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I have a Straightforward question. When the functional derivative of the Ricci scalar to get the GR field equations. As the derivative is done using the metric which is symmetric do I have to symmetrize my results.

On mathematica with the package xAct the "VarD" function always symmetrizes when I do a variation with a symmetric tensor.

For normal GR as I understand the symmetry pops out on its own, but as I'm working on other formulations of GR, sometimes this symmetry isn't a given.

Edit: As pointed in the comments by Qmechanic there is a similar answered question: Variation of the metric with respect to the metric I'm convinced now, as I expected, that I should symmetrize the results.

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  • $\begingroup$ Can you bit a more specific? Give some example $\endgroup$ – apt45 Aug 8 '18 at 9:34
  • $\begingroup$ Just in general, if we do the functional derivative of any arbitrary scalar with respect to a symmetric tensor do we have to take that into account? and do symmetrize the resulting tensor. $\endgroup$ – Ismasou Aug 8 '18 at 9:44
  • $\begingroup$ Maybe if we focus on clearness, and being concrete and rigorous the answer will lead to itself. I'm not sure about functional derivatives, a functional is a map from functions to scalar. I assume the functional derivative is like a derivative but with functionals. This seems analogous to how the regular derivative may need special treatment of curvilinear coordinate system and vectors. Basically how the derivative interacts with the basis in non Cartesian coordinates. $\endgroup$ – marshal craft Aug 8 '18 at 11:02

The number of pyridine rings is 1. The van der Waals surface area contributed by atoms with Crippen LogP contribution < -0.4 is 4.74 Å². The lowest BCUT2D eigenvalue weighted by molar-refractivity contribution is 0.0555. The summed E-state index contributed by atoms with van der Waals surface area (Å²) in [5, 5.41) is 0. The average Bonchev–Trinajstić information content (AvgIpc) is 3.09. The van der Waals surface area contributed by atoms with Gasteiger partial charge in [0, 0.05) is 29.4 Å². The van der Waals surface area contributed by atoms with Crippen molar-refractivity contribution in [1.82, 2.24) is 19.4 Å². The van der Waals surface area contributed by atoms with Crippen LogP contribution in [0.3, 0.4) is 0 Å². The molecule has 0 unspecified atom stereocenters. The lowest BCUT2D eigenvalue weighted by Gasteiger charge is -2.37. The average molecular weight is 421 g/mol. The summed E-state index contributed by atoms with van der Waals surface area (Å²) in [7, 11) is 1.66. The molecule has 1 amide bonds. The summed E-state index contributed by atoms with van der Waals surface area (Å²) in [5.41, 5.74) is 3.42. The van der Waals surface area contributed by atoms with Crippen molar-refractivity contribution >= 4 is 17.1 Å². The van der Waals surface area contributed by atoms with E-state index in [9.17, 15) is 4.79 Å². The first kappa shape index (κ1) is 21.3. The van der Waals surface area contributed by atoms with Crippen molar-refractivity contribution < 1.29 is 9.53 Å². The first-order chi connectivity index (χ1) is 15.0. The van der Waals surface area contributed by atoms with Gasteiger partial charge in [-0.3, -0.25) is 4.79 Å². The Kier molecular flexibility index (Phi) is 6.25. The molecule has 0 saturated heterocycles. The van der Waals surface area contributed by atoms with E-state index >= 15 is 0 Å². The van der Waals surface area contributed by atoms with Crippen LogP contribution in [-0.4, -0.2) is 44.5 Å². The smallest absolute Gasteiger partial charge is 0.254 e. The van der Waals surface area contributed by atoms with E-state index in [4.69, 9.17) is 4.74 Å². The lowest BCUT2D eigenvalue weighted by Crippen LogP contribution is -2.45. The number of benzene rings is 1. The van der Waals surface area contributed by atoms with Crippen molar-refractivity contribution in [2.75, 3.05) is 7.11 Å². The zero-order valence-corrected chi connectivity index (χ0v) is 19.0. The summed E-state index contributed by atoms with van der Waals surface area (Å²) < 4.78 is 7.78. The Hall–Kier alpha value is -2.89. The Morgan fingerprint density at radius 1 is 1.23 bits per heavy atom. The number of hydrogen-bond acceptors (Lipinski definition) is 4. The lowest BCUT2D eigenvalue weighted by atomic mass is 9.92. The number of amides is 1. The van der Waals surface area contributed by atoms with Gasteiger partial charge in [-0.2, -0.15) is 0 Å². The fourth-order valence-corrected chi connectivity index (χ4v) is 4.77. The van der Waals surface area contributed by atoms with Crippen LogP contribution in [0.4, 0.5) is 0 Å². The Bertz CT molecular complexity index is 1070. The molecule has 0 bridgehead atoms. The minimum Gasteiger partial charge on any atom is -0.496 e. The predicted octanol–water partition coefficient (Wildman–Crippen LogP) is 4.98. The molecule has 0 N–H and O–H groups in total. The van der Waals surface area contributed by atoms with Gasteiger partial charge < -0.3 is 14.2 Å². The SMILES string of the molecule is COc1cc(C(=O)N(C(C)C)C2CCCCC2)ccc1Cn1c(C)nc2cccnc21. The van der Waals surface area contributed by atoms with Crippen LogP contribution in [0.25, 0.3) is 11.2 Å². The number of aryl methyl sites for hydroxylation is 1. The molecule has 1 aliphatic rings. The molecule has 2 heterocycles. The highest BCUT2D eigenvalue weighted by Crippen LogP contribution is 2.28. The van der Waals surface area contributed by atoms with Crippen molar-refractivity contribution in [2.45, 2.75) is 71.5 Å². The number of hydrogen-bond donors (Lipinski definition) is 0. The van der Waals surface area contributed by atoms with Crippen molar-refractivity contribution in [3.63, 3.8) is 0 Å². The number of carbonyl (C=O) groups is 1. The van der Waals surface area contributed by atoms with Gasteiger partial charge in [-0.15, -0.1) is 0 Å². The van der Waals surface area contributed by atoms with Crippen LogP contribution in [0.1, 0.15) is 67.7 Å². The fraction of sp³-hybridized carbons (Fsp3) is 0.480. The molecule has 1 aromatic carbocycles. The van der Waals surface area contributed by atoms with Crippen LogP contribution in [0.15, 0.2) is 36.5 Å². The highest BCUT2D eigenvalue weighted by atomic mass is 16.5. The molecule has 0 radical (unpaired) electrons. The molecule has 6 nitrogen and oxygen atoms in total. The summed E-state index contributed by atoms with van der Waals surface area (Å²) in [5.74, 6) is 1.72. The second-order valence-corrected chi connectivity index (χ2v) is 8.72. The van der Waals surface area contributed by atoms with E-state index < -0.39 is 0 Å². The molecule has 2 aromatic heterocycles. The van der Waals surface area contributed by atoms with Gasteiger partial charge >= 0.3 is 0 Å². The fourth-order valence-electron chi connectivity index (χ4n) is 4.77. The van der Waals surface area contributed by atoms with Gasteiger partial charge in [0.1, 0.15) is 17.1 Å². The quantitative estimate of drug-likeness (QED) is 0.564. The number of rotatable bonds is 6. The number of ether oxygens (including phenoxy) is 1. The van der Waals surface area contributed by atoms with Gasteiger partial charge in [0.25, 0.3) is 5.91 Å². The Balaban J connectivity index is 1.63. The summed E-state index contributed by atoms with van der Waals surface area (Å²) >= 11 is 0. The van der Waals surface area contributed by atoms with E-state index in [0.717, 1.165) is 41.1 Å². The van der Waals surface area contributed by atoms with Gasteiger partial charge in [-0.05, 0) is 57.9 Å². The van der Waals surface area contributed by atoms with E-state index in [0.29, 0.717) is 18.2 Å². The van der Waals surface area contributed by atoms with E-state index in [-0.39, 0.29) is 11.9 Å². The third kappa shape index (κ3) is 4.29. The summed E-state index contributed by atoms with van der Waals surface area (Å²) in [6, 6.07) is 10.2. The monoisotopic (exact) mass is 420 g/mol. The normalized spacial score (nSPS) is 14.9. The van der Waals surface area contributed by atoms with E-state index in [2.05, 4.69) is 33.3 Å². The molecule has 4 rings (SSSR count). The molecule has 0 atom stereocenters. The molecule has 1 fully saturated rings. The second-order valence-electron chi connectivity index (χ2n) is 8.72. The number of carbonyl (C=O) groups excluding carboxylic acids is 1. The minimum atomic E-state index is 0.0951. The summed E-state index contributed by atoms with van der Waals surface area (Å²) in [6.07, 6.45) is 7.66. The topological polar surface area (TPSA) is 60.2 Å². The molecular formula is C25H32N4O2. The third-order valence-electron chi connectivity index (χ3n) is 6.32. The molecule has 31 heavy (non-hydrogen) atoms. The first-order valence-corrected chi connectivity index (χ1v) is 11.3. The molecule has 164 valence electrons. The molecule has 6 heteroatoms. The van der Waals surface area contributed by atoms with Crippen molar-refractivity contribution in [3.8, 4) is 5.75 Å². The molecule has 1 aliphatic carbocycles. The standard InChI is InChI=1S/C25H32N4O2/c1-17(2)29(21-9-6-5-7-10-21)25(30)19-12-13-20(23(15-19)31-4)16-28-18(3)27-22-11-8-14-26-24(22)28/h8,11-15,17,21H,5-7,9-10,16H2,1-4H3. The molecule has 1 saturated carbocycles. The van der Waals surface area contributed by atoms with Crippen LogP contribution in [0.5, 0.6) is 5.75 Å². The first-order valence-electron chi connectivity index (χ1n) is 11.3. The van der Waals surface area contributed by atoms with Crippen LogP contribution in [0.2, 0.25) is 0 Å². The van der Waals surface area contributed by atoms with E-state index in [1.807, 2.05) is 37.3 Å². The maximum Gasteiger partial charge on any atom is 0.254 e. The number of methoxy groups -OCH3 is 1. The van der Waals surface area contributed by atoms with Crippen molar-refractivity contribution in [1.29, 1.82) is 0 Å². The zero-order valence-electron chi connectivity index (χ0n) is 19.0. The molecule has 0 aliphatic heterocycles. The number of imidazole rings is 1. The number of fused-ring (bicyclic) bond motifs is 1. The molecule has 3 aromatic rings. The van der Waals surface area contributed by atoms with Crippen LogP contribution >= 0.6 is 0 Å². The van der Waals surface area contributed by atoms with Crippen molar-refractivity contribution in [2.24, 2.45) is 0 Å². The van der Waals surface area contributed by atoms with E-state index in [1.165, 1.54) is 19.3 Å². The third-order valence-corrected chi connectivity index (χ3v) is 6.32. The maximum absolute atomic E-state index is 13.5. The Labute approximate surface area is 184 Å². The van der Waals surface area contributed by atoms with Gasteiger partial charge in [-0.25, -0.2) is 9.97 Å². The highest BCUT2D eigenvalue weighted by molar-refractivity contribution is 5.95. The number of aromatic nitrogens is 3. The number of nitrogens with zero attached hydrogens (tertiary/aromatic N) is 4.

• $\begingroup$ I assume here the functional is a matrix multiply with a vector to give a scalar. And the functional derivative, the generalized derivative. But in 3d space for example or manifold, you have a vector from $\Bbb R^3$ the point on the manifold. But then you also have the tangent space at that point describing the vector. For flat Cartesian the derivative is the same for each tangent space basis vectors . But for curved systems it depends on the point on the manifold. Maybe this is simarly related. $\endgroup$ – marshal craft Aug 8 '18 at 11:10
  • $\begingroup$ Possible duplicate: physics.stackexchange.com/q/149066/2451 $\endgroup$ – Qmechanic Aug 8 '18 at 11:36
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Yes, since you are varying with respect to a symmetric tensor, only the symmetric part of the variation will survive on-shell.

To see this, suppose we are given a Lagrangian $\mathcal{L}=\mathcal{L}(T_{ab})$ which depends on a symmetric tensor field $T_{ab}$ (and perhaps some other independent fields) and an action $S=\int\text{d}^4x\mathcal{L}$. Then varying $S$ w.r.t $T^{ab}$ yields $$\delta S=\int\text{d}^4xG_{ab}\delta T^{ab}=\int\text{d}^4x\big(G_{(ab)}+G_{[ab]}\big)\delta T^{ab}=\int\text{d}^4xG_{(ab)}\delta T^{ab}=0$$ $$\implies G_{(ab)}=0$$ where I have denoted $G_{ab}:=\frac{\delta\mathcal{L}}{\delta T^{ab}}$ and have used the fact that $\delta T^{ab}=\delta T^{(ab)}$ is symmetric to kill the antisymmetric part of $G_{ab}$. This isn't very rigorous, but you get the idea.

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  • $\begingroup$ Thank you for your answer, my intuitions says so too. But can you link me to some kind of proof. Why would that be the case ? $\endgroup$ – Ismasou Aug 8 '18 at 11:31
  • $\begingroup$ No problem, I have updated my answer. $\endgroup$ – NormalsNotFar Aug 8 '18 at 11:45

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